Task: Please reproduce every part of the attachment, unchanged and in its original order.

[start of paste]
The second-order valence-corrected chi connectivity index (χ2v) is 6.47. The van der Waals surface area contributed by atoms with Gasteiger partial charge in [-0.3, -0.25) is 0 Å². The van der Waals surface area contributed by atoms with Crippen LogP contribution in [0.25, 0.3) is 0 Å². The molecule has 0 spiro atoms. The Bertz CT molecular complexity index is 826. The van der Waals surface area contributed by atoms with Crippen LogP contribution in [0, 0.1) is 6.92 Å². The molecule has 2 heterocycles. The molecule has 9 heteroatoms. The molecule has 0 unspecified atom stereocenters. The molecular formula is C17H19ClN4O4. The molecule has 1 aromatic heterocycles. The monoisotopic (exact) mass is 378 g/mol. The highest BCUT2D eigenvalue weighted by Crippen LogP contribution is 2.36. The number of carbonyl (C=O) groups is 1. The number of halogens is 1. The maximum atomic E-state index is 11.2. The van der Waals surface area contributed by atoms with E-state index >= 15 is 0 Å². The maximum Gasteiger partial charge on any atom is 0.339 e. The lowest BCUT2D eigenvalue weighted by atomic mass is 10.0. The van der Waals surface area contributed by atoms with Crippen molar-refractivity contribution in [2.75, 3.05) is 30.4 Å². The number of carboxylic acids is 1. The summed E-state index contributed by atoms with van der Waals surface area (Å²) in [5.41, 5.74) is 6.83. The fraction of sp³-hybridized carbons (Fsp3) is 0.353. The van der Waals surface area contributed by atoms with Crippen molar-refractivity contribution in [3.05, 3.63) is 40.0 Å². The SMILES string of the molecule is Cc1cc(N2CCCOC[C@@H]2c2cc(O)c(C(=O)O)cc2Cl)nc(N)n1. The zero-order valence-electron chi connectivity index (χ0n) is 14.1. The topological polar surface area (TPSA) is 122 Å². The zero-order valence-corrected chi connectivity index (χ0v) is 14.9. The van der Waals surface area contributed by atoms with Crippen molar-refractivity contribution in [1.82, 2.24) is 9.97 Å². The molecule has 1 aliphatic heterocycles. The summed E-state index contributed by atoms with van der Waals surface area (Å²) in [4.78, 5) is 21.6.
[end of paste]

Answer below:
The second-order valence-corrected chi connectivity index (χ2v) is 6.47. The van der Waals surface area contributed by atoms with Gasteiger partial charge in [-0.3, -0.25) is 0 Å². The van der Waals surface area contributed by atoms with Crippen LogP contribution in [0.25, 0.3) is 0 Å². The molecule has 0 spiro atoms. The Bertz CT molecular complexity index is 826. The van der Waals surface area contributed by atoms with Crippen LogP contribution in [0, 0.1) is 6.92 Å². The molecule has 2 heterocycles. The molecule has 9 heteroatoms. The molecule has 0 unspecified atom stereocenters. The molecular formula is C17H19ClN4O4. The molecule has 1 aromatic heterocycles. The monoisotopic (exact) mass is 378 g/mol. The highest BCUT2D eigenvalue weighted by Crippen LogP contribution is 2.36. The number of carbonyl (C=O) groups is 1. The number of halogens is 1. The maximum atomic E-state index is 11.2. The van der Waals surface area contributed by atoms with E-state index >= 15 is 0 Å². The maximum Gasteiger partial charge on any atom is 0.339 e. The lowest BCUT2D eigenvalue weighted by atomic mass is 10.0. The van der Waals surface area contributed by atoms with Crippen molar-refractivity contribution in [2.75, 3.05) is 30.4 Å². The number of carboxylic acids is 1. The summed E-state index contributed by atoms with van der Waals surface area (Å²) in [5.41, 5.74) is 6.83. The fraction of sp³-hybridized carbons (Fsp3) is 0.353. The van der Waals surface area contributed by atoms with Crippen molar-refractivity contribution in [3.05, 3.63) is 40.0 Å². The SMILES string of the molecule is Cc1cc(N2CCCOC[C@@H]2c2cc(O)c(C(=O)O)cc2Cl)nc(N)n1. The zero-order valence-electron chi connectivity index (χ0n) is 14.1. The topological polar surface area (TPSA) is 122 Å². The zero-order valence-corrected chi connectivity index (χ0v) is 14.9. The van der Waals surface area contributed by atoms with Crippen molar-refractivity contribution in [1.82, 2.24) is 9.97 Å². The molecule has 1 aliphatic heterocycles. The summed E-state index contributed by atoms with van der Waals surface area (Å²) in [4.78, 5) is 21.6.